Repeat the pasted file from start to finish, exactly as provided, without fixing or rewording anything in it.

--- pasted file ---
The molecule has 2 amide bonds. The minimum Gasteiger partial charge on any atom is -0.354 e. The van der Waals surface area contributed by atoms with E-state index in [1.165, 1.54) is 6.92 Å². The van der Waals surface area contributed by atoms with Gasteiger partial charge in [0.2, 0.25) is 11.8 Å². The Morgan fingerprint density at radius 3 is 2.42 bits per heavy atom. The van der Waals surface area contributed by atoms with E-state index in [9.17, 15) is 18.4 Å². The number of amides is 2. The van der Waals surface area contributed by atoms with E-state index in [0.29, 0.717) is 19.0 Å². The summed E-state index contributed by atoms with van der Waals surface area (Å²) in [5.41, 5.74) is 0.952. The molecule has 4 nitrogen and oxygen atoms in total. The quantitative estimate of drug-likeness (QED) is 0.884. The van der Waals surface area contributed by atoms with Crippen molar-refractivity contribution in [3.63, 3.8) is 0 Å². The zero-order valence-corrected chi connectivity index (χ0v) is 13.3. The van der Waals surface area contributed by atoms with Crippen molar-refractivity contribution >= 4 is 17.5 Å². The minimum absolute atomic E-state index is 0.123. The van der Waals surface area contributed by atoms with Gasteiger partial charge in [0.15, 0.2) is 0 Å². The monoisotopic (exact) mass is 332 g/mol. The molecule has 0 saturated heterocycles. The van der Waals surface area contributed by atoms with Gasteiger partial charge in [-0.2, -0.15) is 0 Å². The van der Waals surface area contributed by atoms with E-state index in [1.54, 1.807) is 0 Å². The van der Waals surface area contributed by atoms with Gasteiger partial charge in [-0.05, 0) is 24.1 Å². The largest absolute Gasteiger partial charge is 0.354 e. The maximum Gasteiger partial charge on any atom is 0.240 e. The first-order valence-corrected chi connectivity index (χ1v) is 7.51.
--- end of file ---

The molecule has 2 amide bonds. The minimum Gasteiger partial charge on any atom is -0.354 e. The van der Waals surface area contributed by atoms with E-state index in [1.165, 1.54) is 6.92 Å². The van der Waals surface area contributed by atoms with Gasteiger partial charge in [0.2, 0.25) is 11.8 Å². The Morgan fingerprint density at radius 3 is 2.42 bits per heavy atom. The van der Waals surface area contributed by atoms with E-state index in [9.17, 15) is 18.4 Å². The number of amides is 2. The van der Waals surface area contributed by atoms with E-state index in [0.29, 0.717) is 19.0 Å². The summed E-state index contributed by atoms with van der Waals surface area (Å²) in [5.41, 5.74) is 0.952. The molecule has 4 nitrogen and oxygen atoms in total. The quantitative estimate of drug-likeness (QED) is 0.884. The van der Waals surface area contributed by atoms with Crippen molar-refractivity contribution in [3.63, 3.8) is 0 Å². The zero-order valence-corrected chi connectivity index (χ0v) is 13.3. The van der Waals surface area contributed by atoms with Crippen molar-refractivity contribution >= 4 is 17.5 Å². The minimum absolute atomic E-state index is 0.123. The van der Waals surface area contributed by atoms with Gasteiger partial charge in [0.15, 0.2) is 0 Å². The monoisotopic (exact) mass is 332 g/mol. The molecule has 0 saturated heterocycles. The van der Waals surface area contributed by atoms with Gasteiger partial charge in [-0.2, -0.15) is 0 Å². The van der Waals surface area contributed by atoms with E-state index in [1.54, 1.807) is 0 Å². The van der Waals surface area contributed by atoms with Gasteiger partial charge in [-0.05, 0) is 24.1 Å². The largest absolute Gasteiger partial charge is 0.354 e. The maximum Gasteiger partial charge on any atom is 0.240 e. The first-order valence-corrected chi connectivity index (χ1v) is 7.51.